Scripting the Impossible

In eaDocX V3.4 we have introduced a new feature which allows you to write your own mini document generators, using code contained in EA Scripts.

At first glance, this seems to go against the whole idea of eaDocX: everyone should be able to create great documents from their EA models without needing to be a programmer. So we thought we needed to explain why this feature has been added.

Like all builders of software products, we want to help as many of our customers as possible, and so we welcome all the feedback you give us via the eaDocX forums, and face-to-face at conferences and EA user groups.

A lot of these comments are asking for new function, and most of them start with 'I just want to be able to...'. Some of the most important eaDocX features have started out like this, so keep the ideas coming! But there are some requests which don't make it into the product feature backlog, and we feel bad about this. After all, even if it's just one customer who wants a new feature, for that one customer, theirs is the most important feature. 

We need a way to make the impossible possible.

We're always trying to balance the need to keep the product simple, with the desire to please as many people as possible with new function, so there is an obvious tension here. And we really don't like saying 'you can't do that with eaDocX...'.

So we looked around for a way to allow you extend eaDocX, without making the existing product more complicated, and using EA Scripts seemed the obvious answer.

How it Works

Regular eaDocX works by creating a Profile for all the Element Types and Element Stereotypes which you need to print. Each one can print differently: inline, as a table row, or not at all.

Scripted Formatting just adds a new option to this list. You can tell eaDocX to use a script to print either all instances of an element or of a  type+stereotype. You write the Script in EA, and (with a little effort) you can access many of the regular eaDocX features, such as Word styles. Your script will get sent a set of elements which eaDocX wants to print for you - all the elements of the same type or type+stereotype -  so your script can decide whether to print the elements one at a time (like inline) or as some kind of table.

An Example

This works best with a simple example.

A while ago, a customer asked us for an option to print a list of elements as a bulleted-list:

  • Requirement 1
  • Requirement 2
  • Requirement 3

As is often the case, when we asked for more details, the requirement expanded into "..and I'd like the option to print the 'notes' as well....

  • Requirement 1
    These are the notes for Requirement 1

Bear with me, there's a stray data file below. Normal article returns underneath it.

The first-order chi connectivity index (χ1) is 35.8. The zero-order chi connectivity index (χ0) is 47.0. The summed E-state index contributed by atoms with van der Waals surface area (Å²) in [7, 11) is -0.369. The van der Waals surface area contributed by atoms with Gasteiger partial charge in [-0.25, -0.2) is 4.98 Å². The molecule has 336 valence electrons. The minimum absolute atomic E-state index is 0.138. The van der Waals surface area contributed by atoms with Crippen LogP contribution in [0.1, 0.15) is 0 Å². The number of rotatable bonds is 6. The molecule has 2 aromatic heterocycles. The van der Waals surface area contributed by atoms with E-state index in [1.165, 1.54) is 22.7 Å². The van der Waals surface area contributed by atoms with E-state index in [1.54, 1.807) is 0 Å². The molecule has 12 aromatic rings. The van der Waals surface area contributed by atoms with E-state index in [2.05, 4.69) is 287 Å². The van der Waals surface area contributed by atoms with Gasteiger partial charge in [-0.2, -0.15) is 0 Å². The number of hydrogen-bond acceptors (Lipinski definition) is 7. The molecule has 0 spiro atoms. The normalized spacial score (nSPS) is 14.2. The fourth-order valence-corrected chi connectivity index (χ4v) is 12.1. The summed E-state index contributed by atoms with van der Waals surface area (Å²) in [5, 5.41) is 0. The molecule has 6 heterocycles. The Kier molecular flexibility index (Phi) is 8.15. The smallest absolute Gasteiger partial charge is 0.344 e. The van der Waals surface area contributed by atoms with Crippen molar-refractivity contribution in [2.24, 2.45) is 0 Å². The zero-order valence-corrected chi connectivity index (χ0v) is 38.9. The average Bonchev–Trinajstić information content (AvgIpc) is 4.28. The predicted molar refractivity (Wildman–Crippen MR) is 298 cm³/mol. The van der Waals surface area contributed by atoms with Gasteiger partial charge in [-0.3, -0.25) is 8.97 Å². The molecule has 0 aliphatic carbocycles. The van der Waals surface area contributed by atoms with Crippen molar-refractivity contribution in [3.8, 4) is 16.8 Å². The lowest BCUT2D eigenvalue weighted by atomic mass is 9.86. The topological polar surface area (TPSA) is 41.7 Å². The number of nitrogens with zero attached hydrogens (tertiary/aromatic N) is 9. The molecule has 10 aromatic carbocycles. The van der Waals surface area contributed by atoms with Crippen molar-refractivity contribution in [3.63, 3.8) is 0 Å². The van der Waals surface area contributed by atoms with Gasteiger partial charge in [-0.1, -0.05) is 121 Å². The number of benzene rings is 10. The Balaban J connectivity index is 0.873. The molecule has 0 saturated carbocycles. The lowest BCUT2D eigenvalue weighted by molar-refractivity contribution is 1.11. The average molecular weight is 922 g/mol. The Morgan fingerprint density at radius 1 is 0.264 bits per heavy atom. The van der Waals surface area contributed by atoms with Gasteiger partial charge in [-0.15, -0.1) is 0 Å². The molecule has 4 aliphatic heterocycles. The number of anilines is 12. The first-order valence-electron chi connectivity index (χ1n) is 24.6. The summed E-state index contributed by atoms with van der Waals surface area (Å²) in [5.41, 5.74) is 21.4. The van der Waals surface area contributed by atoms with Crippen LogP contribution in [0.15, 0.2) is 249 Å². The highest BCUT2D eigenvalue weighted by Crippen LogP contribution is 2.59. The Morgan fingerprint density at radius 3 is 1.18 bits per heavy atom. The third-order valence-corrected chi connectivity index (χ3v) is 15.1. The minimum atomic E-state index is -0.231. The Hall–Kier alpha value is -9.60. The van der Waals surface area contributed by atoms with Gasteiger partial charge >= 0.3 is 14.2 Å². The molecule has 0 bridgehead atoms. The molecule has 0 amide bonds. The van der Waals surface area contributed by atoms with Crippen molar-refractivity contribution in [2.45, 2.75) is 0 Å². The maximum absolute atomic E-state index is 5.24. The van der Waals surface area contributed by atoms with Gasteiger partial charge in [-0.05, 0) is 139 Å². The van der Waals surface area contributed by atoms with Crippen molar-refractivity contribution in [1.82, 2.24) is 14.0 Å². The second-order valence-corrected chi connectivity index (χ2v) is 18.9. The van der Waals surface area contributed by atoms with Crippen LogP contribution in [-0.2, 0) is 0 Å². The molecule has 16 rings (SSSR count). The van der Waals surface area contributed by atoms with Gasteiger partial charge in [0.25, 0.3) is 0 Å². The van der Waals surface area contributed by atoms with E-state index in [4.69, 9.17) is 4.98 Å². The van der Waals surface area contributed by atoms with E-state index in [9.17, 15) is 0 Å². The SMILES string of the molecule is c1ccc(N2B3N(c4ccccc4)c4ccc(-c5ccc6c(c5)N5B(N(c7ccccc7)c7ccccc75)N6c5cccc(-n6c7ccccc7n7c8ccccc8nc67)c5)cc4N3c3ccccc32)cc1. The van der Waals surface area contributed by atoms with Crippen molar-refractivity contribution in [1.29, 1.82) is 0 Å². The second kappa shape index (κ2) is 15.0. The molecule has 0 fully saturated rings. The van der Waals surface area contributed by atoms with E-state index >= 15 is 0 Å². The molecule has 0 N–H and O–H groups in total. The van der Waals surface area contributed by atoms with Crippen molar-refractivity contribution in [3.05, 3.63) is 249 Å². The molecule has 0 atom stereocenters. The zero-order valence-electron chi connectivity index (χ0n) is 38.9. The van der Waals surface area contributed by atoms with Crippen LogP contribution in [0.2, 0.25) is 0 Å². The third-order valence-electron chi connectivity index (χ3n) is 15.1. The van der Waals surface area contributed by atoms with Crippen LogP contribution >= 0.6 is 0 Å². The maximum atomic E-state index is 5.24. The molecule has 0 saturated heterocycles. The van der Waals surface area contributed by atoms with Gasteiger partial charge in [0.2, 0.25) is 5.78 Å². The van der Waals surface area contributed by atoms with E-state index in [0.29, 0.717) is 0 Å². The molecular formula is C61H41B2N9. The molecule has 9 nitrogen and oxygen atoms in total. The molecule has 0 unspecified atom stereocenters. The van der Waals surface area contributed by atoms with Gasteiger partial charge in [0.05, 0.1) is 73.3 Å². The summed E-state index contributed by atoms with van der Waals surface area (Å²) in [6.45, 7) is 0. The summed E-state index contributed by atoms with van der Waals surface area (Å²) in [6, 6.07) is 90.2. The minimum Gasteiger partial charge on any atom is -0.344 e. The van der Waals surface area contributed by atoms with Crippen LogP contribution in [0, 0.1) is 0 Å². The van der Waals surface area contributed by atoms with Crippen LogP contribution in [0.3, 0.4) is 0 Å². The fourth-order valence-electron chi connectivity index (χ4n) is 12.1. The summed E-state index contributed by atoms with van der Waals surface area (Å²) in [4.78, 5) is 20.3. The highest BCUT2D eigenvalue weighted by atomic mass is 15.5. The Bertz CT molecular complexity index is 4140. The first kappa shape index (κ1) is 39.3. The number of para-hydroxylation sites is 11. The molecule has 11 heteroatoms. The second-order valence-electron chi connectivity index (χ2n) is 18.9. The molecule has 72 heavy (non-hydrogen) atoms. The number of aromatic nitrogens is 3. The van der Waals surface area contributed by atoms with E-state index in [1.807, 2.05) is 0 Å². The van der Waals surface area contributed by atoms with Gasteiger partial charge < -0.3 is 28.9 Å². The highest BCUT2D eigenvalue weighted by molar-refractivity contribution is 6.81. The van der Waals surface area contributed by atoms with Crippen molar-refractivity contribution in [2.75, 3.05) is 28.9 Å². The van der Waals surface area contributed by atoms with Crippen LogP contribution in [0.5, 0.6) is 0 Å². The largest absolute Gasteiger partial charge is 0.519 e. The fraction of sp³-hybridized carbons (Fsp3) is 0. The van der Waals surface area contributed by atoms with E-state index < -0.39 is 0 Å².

• Requirement 2
    etc...

..and before long, we're thinking about creating an option to make the 'name' in bold, or color, or printing the Alias as well..

This is perfect candidate for a simple EA script.

There are just 4 simple steps to creating eaDocX scripting in EA:

  1. Write the script in the EA Script editor  - prefereably using one of our examples as a template
  2. Test it
  3. Tell eaDocX what kinds of elements you'd like to print with your script
  4. Use it!

 

1 - Writing the Script

Writing scripting in EA is an established way to expand what EA can do, so it's natural that eaDocX uses the same mechanism.

Your script is a mini-document generator, which just needs to create a piece of HTML each time it needs to print some elements. It needs to create HTML, because that's what the rest of eaDocX creates, then inserts the HTML into Word.

Each time your document is generated, eaDocX will call your script, and send it some elements to print: just a list of the GUIDs of the elements. A typical script will therefore:

  1. Chop-up the list of GUIDs into individual ones
  2. For each GUID, fetch the EA.Element from the EA Repository, so that you're ready to print any aspect of the Element
  3. Start creating a single string of HTML, containing data from your EA Elements
  4. Send the string back to eaDocX, so it can be included in your document

We have created some sample scripts, to show you what's possible.

2 - Testing

This isn't as easy as it sounds. Sure, you can just skip this step, and run your new script from inside eaDocX, but that might just not work. What do you do then? You can't use the EA debugger, as the Script isn't called from EA - it's from eaDocX.

But you can run the script from within EA, by 'pretending' to pass-in a list of GUIDs. Some of the example scripts still have some GUIDs in them, commented-out (remember, they are GUIDs from our test model, so don't expect them to work in your repository). Just replace them with some GUIDs from your model. You can find the GUID of an EA element by selecting the Element Properties window from the EA main menu, and opening the Project set of values.)

If you paste-in some hard-coded GUIDs then you can test-out your script in EA, using all the great debug facilities. Then when you're OK with the output, comment-out the hard-coded GUIs and replace it with code to process GUIDs which eaDocX passes.

3 - Defining the Profile

If you're an eaDocX user, you're probably already familiar with the idea of a Profile. It's what eaDocX uses to decide how to format your document. For more details, see the help.

So you'll need to tell EA which elements should be using Scripts, and which script to use. Just Add the element type in the Profile tab, and choose the 'Scipt' option, instead of Inline or Table. Then choose the script from the list.

4 - You're now ready to use your script to create an even better document!